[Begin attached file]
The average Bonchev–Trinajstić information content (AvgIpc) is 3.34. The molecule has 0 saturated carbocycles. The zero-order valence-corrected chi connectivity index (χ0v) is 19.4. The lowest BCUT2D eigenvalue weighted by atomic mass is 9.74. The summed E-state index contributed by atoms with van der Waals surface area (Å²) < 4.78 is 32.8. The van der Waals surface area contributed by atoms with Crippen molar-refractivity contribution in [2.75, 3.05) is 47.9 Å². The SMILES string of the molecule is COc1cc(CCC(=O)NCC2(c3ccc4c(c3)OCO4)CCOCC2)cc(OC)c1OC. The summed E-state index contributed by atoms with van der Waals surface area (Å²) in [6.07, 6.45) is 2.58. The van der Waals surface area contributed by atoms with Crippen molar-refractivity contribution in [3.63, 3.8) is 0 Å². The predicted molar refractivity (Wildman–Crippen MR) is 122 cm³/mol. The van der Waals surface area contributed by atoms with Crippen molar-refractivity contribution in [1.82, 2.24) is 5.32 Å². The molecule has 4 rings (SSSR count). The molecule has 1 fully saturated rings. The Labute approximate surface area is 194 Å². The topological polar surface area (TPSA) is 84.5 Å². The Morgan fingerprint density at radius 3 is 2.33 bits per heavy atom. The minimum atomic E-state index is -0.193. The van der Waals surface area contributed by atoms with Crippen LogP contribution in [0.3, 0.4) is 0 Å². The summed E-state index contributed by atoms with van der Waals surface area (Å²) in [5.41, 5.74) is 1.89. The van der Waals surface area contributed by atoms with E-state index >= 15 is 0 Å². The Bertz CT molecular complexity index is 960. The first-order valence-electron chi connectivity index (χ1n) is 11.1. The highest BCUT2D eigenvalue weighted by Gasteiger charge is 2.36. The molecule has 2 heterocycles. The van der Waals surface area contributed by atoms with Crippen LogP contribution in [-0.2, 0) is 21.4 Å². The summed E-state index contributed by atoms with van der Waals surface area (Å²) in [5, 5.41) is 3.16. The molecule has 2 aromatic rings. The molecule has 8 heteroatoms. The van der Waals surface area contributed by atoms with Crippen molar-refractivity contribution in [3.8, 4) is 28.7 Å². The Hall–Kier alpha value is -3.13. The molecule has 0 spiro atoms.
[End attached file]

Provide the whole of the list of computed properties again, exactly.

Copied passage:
The average Bonchev–Trinajstić information content (AvgIpc) is 3.34. The molecule has 0 saturated carbocycles. The zero-order valence-corrected chi connectivity index (χ0v) is 19.4. The lowest BCUT2D eigenvalue weighted by atomic mass is 9.74. The summed E-state index contributed by atoms with van der Waals surface area (Å²) < 4.78 is 32.8. The van der Waals surface area contributed by atoms with Crippen molar-refractivity contribution in [2.75, 3.05) is 47.9 Å². The SMILES string of the molecule is COc1cc(CCC(=O)NCC2(c3ccc4c(c3)OCO4)CCOCC2)cc(OC)c1OC. The summed E-state index contributed by atoms with van der Waals surface area (Å²) in [6.07, 6.45) is 2.58. The van der Waals surface area contributed by atoms with Crippen molar-refractivity contribution in [3.63, 3.8) is 0 Å². The predicted molar refractivity (Wildman–Crippen MR) is 122 cm³/mol. The van der Waals surface area contributed by atoms with Crippen molar-refractivity contribution in [1.82, 2.24) is 5.32 Å². The molecule has 4 rings (SSSR count). The molecule has 1 fully saturated rings. The Labute approximate surface area is 194 Å². The topological polar surface area (TPSA) is 84.5 Å². The Morgan fingerprint density at radius 3 is 2.33 bits per heavy atom. The minimum atomic E-state index is -0.193. The van der Waals surface area contributed by atoms with Crippen LogP contribution in [0.3, 0.4) is 0 Å². The summed E-state index contributed by atoms with van der Waals surface area (Å²) in [5.41, 5.74) is 1.89. The van der Waals surface area contributed by atoms with E-state index >= 15 is 0 Å². The Bertz CT molecular complexity index is 960. The first-order valence-electron chi connectivity index (χ1n) is 11.1. The highest BCUT2D eigenvalue weighted by Gasteiger charge is 2.36. The molecule has 2 heterocycles. The van der Waals surface area contributed by atoms with Crippen LogP contribution in [-0.2, 0) is 21.4 Å². The summed E-state index contributed by atoms with van der Waals surface area (Å²) in [5, 5.41) is 3.16. The molecule has 2 aromatic rings. The molecule has 8 heteroatoms. The van der Waals surface area contributed by atoms with Crippen molar-refractivity contribution in [3.8, 4) is 28.7 Å². The Hall–Kier alpha value is -3.13. The molecule has 0 spiro atoms.